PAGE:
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Project management has become a key skill in these times of great change. However there is a difference between employing a few good project managers and building a complete project management competency for the whole organisation. Good project managers can battle against all odds and still deliver, but at great cost to individuals. Projects in organisations which embrace and support project management are delivered with less drama and disruption.

I was assigned to be the change agent for improving project management in a business unit.

I used a classic change management model. I developed a high-level vision, secured the buy-in of the executive team then set up a stakeholder group. This group included sales and account management, procurement and finance people, as well as project managers and professional services leaders. At the time there were two entirely different delivery groups with their own distinct and different project management approaches, the first task was to get everyone to buy into the advantages of a single common project management framework.

The stakeholder group developed goals and objectives. To meet them we developed outline programs, and then selected the critical and quick payback projects, such as:

  • Website portal for access to processes, tools, project stories, etc
  • Practitioners’ career framework, training requirements and professional qualification.
  • Work on corporate business processes to ensure effective involvement of project managers.
  • Complete listing of projects and contacts.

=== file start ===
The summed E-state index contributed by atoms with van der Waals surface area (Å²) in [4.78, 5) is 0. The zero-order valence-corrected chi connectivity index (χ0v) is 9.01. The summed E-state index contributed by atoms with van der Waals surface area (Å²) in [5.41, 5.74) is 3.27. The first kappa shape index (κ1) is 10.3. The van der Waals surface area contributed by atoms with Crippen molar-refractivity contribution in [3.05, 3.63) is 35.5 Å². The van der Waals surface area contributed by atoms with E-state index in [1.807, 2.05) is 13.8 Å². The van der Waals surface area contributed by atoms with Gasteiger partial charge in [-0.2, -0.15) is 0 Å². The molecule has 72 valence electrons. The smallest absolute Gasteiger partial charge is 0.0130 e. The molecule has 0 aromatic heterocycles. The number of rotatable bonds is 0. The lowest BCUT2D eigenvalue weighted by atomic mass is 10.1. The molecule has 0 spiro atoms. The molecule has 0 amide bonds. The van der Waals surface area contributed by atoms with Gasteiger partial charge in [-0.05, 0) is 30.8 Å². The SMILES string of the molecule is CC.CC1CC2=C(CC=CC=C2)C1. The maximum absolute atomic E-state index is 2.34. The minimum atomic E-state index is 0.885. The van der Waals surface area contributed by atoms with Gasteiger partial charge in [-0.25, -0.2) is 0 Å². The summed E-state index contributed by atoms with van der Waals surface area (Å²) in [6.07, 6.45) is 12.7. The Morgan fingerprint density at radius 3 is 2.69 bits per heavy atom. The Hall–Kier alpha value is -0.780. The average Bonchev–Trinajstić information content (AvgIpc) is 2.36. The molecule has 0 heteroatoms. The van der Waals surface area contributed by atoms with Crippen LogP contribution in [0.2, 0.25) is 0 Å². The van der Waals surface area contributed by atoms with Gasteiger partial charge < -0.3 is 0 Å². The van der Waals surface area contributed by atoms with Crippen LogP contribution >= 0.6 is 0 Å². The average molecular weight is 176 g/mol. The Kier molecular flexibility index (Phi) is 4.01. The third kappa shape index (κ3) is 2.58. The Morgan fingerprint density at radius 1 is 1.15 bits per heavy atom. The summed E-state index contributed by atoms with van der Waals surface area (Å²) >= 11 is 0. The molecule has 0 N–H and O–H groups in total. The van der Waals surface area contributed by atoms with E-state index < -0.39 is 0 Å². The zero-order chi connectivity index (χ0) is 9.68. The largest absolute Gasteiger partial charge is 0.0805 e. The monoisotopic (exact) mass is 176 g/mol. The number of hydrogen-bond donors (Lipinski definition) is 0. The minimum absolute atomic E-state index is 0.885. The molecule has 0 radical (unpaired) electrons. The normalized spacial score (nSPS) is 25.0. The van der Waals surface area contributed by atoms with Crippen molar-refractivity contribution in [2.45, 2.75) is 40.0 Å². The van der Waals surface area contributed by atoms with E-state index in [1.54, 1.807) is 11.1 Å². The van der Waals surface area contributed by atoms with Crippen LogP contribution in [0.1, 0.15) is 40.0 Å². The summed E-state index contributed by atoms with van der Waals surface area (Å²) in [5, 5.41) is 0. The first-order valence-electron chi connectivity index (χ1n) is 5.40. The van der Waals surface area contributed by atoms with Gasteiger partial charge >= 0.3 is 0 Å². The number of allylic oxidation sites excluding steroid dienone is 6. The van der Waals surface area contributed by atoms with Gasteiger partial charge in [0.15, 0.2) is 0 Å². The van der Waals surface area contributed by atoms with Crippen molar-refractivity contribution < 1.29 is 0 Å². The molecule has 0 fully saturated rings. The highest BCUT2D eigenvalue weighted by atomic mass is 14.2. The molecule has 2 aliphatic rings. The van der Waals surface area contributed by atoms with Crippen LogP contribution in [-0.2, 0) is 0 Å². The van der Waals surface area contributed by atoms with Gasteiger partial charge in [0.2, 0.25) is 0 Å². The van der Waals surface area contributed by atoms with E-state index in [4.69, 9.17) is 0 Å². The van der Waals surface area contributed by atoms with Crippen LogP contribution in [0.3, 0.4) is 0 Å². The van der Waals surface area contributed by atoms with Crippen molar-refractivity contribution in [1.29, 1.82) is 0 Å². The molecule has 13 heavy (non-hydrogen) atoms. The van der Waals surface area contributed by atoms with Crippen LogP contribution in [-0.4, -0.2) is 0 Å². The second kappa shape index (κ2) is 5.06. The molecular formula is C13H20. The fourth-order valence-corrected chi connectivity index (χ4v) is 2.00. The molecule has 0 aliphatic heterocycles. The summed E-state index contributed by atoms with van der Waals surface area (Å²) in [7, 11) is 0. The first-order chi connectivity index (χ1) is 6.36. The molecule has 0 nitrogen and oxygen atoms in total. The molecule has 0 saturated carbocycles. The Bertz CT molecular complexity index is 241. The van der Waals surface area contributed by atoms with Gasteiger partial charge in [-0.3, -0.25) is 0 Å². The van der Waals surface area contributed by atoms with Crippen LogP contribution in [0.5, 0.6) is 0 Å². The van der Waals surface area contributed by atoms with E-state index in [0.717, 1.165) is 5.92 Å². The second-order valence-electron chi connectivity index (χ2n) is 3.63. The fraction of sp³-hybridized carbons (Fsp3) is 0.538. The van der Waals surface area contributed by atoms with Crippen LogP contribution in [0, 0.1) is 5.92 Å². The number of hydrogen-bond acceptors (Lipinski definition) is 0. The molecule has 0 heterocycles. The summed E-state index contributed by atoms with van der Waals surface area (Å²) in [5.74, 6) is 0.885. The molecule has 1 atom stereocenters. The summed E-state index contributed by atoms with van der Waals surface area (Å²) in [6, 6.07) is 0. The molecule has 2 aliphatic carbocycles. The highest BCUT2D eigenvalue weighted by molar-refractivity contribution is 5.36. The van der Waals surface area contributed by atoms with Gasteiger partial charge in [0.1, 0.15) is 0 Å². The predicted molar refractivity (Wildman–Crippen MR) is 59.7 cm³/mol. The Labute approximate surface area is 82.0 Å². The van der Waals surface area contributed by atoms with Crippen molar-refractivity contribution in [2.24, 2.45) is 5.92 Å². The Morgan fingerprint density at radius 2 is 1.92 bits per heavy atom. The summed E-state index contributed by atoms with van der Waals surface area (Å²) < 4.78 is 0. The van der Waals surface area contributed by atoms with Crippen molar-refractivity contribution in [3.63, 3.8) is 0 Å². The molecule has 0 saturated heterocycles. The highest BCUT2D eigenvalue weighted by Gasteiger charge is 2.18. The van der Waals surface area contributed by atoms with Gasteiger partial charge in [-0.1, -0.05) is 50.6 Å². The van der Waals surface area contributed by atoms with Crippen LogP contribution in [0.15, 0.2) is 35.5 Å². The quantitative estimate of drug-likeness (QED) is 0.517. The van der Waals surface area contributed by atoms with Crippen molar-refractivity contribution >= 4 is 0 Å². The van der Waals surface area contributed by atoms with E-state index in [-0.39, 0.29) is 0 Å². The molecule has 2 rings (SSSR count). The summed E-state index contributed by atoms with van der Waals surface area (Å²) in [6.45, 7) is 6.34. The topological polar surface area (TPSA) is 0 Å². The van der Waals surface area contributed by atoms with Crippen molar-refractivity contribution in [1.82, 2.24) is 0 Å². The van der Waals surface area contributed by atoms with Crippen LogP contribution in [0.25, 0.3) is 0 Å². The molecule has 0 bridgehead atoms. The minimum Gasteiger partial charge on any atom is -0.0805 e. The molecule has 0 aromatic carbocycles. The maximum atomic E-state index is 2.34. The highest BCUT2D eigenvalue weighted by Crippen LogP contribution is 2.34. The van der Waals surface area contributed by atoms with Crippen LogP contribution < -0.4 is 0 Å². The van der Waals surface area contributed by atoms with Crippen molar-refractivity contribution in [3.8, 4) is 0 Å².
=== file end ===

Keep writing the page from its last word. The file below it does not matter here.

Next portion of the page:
• Scheduled reviews of projects by executives and stakeholders.

The program progressed with some good wins against the objectives, but what was more important was the change in culture. The status, importance and effectiveness of project management rose, worthwhile project reviews were started, which supported Project Managers instead of hounding them. There emerged a consistency of approach enabling a consensus on a new organisational structure for project management, under which a new Program Management Office (PMO) would be set up to carry on the work of the change team.

Line managers were able to assume responsibility for setting up the PMO because the framework and operational processes and procedures had been defined and would reinforce the required behaviour.

The changes in behaviour happened by involving the right leaders and professionals in the journey, by the time we reached what would have been considered a formal handover point it had already happened. Good line managers will pick up the ball and run as soon as they know the answers, the problem is to keep everything synchronised so that all that needs doing gets done.

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